What does modal length mean in mathematics

Length (math)

The length in mathematics is a property that can be assigned to routes, paths and curves. The length of a curve is also called Arc length or Rectification line designated.

Lengths of routes

If $ A $ and $ B $ are two points in the (two-dimensional) drawing plane ($ \ R ^ 2 $) with the respective coordinates $ A (a_1 | a_2) $ and $ B (b_1 | b_2) $ then the length is the Route $ AB $ according to the Pythagorean Theorem

$ \ overline {AB} = \ sqrt {(b_1-a_1) ^ 2 + (b_2-a_2) ^ 2}. $

In the three-dimensional visual space ($ \ R ^ 3 $) with the respective coordinates $ A (a_1 | a_2 | a_3) $ and $ B (b_1 | b_2 | b_3) $ applies

$ \ overline {AB} = \ sqrt {(b_1-a_1) ^ 2 + (b_2-a_2) ^ 2 + (b_3-a_3) ^ 2}. $

There are essentially two ways of generalizing such formulas:

  • The length of the line $ AB $ is interpreted as the length of the vector $ \ overrightarrow {AB} $ and length measures are defined for vectors. The corresponding generalized concept of length for vectors is called norm.
  • The approach of looking at the distance between the end points instead of the length of the route is even more general. General concepts of distance are called metrics.

Lengths of paths

A path is a continuous mapping $ \ gamma: [a, b] \ to X $ from an interval into a topological space $ X $. In order to be able to assign a length to Wegen, however, this space must have an additional structure. In the simplest case, $ X $ is the level $ \ R ^ 2 $ or the visual space $ \ R ^ 3 $ with the usual length term for lines; Generalizations are possible for Riemannian manifolds or any metric spaces. The length of the path $ \ gamma \, $ is then called $ L (\ gamma) \, $.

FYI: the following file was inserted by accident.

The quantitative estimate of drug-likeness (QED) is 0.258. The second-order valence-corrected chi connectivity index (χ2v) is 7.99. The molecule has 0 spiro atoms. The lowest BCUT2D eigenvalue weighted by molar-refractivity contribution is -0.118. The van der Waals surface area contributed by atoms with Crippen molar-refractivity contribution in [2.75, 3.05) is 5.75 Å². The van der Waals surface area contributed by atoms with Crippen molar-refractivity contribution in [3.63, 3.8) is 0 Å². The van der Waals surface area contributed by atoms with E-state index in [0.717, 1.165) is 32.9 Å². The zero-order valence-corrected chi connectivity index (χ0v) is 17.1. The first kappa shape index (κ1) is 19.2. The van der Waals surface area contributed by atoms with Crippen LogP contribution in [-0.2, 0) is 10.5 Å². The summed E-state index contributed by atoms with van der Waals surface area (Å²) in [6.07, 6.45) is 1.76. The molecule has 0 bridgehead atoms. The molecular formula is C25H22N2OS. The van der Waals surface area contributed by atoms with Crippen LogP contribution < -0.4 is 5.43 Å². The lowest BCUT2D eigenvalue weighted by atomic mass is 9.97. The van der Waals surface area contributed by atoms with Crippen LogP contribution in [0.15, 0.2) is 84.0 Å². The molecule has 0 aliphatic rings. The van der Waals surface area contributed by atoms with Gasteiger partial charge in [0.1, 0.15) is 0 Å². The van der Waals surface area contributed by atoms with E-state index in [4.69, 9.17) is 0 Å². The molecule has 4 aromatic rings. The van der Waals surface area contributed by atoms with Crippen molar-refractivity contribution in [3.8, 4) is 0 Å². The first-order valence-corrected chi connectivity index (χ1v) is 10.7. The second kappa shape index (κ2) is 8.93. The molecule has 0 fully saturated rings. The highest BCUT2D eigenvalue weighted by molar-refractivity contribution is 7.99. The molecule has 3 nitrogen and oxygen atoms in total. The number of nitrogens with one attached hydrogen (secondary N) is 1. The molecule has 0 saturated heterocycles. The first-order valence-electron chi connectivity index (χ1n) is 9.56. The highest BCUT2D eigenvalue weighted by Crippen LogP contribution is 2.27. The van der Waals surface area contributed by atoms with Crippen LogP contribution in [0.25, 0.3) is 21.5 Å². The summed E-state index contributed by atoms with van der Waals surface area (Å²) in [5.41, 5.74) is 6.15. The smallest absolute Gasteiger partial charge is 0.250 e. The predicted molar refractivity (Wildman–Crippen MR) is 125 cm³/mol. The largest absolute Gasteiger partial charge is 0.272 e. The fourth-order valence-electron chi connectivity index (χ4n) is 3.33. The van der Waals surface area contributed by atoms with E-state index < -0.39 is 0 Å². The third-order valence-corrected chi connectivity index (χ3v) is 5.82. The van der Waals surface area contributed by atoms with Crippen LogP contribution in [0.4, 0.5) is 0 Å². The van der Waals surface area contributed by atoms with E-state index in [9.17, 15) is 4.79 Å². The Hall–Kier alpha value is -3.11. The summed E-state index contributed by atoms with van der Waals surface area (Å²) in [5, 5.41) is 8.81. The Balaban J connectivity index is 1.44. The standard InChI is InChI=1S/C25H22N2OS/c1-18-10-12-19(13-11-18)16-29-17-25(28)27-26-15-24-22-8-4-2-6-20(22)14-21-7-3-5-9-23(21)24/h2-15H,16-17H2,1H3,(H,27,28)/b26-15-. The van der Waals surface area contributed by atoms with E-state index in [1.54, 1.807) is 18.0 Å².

Paths in the plane and in space

A path in a plane or in space is given by two or three coordinate functions:

$ t \ mapsto (x (t), y (t)) $ or $ t \ mapsto (x (t), y (t), z (t)) $ for $ a \ leq t \ leq b $.

For paths that are continuously differentiable piece by piece, the length of the path is given by the integral over the length of the derivative vector:

$ L = \ int \ limits_a ^ b \ sqrt {\ dot x (t) ^ 2 + \ dot y (t) ^ 2} \, \ mathrm dt $ or $ \ int \ limits_a ^ b \ sqrt {\ dot x (t) ^ 2 + \ dot y (t) ^ 2 + \ dot z (t) ^ 2} \, \ mathrm dt. $

motivation

The plane path $ \ begin {matrix} f (t) = (x (t), y (t)) \ end {matrix} $ is first approximated by small straight lines $ \ Delta s $, which are divided into two components $ \ Delta x $ and $ \ Delta y $ are decomposed parallel to the coordinate axes. According to the Pythagorean theorem: $ (\ Delta s) ^ 2 = (\ Delta x) ^ 2 + (\ Delta y) ^ 2 $. The total length of the path is approximated by the sum of all straight lines:

$ L = \ sum \ Delta s = \ sum \ sqrt {(\ Delta x) ^ 2 + (\ Delta y) ^ 2} = \ sum \ sqrt {\ left (\ frac {\ Delta x} {\ Delta t } \ right) ^ 2 + \ left (\ frac {\ Delta y} {\ Delta t} \ right) ^ 2} \ Delta t $

If one assumes the convergence of the facts and gives the result without an exact limit value calculation, then the length $ L $ is the sum of all infinitesimally small straight lines, thus: $ L = \ int \ mathrm {d} s = \ int \ sqrt { \ dot {x} ^ 2 + \ dot {y} ^ 2} \, \ mathrm {d} t $.

Physically, the integrand can also be understood as the amount of the instantaneous velocity and the integration variable as the time. This is probably the best way of motivating the definition of the length of a path.

Examples

  • The circular line with radius $ r $
$ t \ mapsto (r \ cdot \ cos t, \ r \ cdot \ sin t) $ for $ 0 \ leq t \ leq2 \ pi $
has the length